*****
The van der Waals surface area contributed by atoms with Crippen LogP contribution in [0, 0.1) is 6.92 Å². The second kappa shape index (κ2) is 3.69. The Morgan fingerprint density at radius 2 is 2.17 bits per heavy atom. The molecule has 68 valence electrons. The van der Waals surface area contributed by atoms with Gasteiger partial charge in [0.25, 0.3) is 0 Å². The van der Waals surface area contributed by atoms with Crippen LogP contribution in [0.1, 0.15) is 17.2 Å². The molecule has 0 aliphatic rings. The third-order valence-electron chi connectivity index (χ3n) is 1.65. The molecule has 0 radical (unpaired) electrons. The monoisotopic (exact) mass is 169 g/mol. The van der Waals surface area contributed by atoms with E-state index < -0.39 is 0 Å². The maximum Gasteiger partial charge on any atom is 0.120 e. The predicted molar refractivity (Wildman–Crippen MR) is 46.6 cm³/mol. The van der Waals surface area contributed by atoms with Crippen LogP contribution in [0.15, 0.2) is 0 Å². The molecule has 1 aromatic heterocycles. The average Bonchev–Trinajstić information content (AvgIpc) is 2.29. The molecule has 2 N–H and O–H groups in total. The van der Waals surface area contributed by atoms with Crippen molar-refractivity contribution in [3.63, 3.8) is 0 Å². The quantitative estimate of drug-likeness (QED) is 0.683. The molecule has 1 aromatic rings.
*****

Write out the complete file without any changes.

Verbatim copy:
The van der Waals surface area contributed by atoms with Crippen LogP contribution in [0, 0.1) is 6.92 Å². The second kappa shape index (κ2) is 3.69. The Morgan fingerprint density at radius 2 is 2.17 bits per heavy atom. The molecule has 68 valence electrons. The van der Waals surface area contributed by atoms with Gasteiger partial charge in [0.25, 0.3) is 0 Å². The van der Waals surface area contributed by atoms with Crippen LogP contribution in [0.1, 0.15) is 17.2 Å². The molecule has 0 aliphatic rings. The third-order valence-electron chi connectivity index (χ3n) is 1.65. The molecule has 0 radical (unpaired) electrons. The monoisotopic (exact) mass is 169 g/mol. The van der Waals surface area contributed by atoms with E-state index < -0.39 is 0 Å². The maximum Gasteiger partial charge on any atom is 0.120 e. The predicted molar refractivity (Wildman–Crippen MR) is 46.6 cm³/mol. The van der Waals surface area contributed by atoms with Crippen LogP contribution in [0.15, 0.2) is 0 Å². The molecule has 1 aromatic heterocycles. The average Bonchev–Trinajstić information content (AvgIpc) is 2.29. The molecule has 2 N–H and O–H groups in total. The van der Waals surface area contributed by atoms with Crippen molar-refractivity contribution in [3.63, 3.8) is 0 Å². The quantitative estimate of drug-likeness (QED) is 0.683. The molecule has 1 aromatic rings.